GCHQ Cheltenham/Jason Ballard at Flickr
A secret legal regime that governs mass surveillance by the UK intelligence agencies does not breach human rights, a tribunal ruled today.
The decision by the Investigatory Powers Tribunal (IPT), which oversees the intelligence agencies, is part of a legal challenge brought by Amnesty International, Privacy International, Liberty and other groups.
The organisations claim, on the basis of revelations by US whistleblower Edward Snowden, that their communications may have been monitored and that information obtained by the US National Security Agency (NSA) may have been shared with British intelligence services.
Before examining whether or not the groups’ communications had actually been intercepted, the tribunal looked at whether the legal regime governing the government’s surveillance practices were compliant with the Human Rights Act.
Amnesty and the other groups argued that because the government’s policies on interception were secret, the regime did not comply with transparency requirements under the act.
In October, as a result of the case, the government disclosed a 1.5 page summary of its policies and procedures. The document revealed that GCHQ does not need a warrant in order to receive bulk data from the NSA and other foreign agencies.
The summary also suggested that data received from foreign intelligence agencies is not subject to safeguards that applied to communications intercepted by the UK government.
But in its ruling today, following closed discussions of the government’s internal policies and procedures, the tribunal found that the legal regime is adequate to protect the public.
“The ‘Snowden revelations’ in particular have led to the impression voiced in some quarters that the law in some way permits the intelligence services carte blanche to do what they will,” the tribunal judgment said. “We are satisfied that is not the case.”
If the agencies were to indiscriminately trawl for information by interception or ask “another state to do what they could not lawfully do themselves” they would be breaking the law, it added.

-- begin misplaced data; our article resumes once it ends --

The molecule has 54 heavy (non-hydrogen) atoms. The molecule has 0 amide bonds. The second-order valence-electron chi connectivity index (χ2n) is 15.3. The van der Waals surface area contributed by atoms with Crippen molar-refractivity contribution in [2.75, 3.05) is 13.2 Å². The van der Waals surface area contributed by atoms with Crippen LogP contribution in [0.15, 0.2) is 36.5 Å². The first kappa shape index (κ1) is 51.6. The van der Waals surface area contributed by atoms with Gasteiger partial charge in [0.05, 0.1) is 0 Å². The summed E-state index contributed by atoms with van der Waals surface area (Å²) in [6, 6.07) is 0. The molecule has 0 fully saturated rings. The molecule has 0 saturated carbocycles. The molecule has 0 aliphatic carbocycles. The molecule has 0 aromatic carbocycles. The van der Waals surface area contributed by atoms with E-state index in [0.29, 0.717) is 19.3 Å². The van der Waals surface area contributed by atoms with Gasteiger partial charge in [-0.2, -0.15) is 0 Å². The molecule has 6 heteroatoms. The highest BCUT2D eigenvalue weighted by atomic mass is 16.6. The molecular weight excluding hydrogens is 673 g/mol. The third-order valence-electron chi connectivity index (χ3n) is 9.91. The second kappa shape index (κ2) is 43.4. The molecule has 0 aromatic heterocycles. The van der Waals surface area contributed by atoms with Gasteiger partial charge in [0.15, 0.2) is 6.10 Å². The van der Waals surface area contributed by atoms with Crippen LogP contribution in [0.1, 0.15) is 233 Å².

The IPT also ruled that the government’s policies and procedures on interception do not have to be publicly available in full in order to comply with the transparency requirements of human rights law.
By disclosing the 1.5 page document, the government had met these requirements, it said.
In a small concession to the claimants, the tribunal left open to further argument the possibility that prior to the release of the document, the regime had not been compliant.
Nick Williams, counsel for Amnesty International, said this “very limited weakness” was a “red herring”.
“The wider regime has massive and substantive weaknesses across the board – for example, the ability of government to sweep up meta data and use and analyse that without safeguards,” he said.
The government has continued to publicly neither confirm or deny the surveillance practices revealed by Snowden so the tribunal judgement was made on the hypothetical basis that these practices existed.
However the IPT refused to hear arguments on the same hypothetical basis about whether such surveillance is proportionate.
It said it would only consider the issue of proportionality in relation to the individual cases.
The tribunal is now expected to look at whether the groups’ communications were actually intercepted and if so, whether this was done on a legal and proportionate basis.
This will be done in closed sessions and the groups will only be told the outcome if a breach of procedure is uncovered.
The claimants plan to take their challenge to the legality of the regime to the European Court of Human Rights, as IPT decisions cannot be appealed in the UK.
Earlier this year the Bureau of Investigative Journalism challenged the government’s surveillance practices on the grounds that journalists’ sources and communications are inadequately protected from government scrutiny and mass surveillance.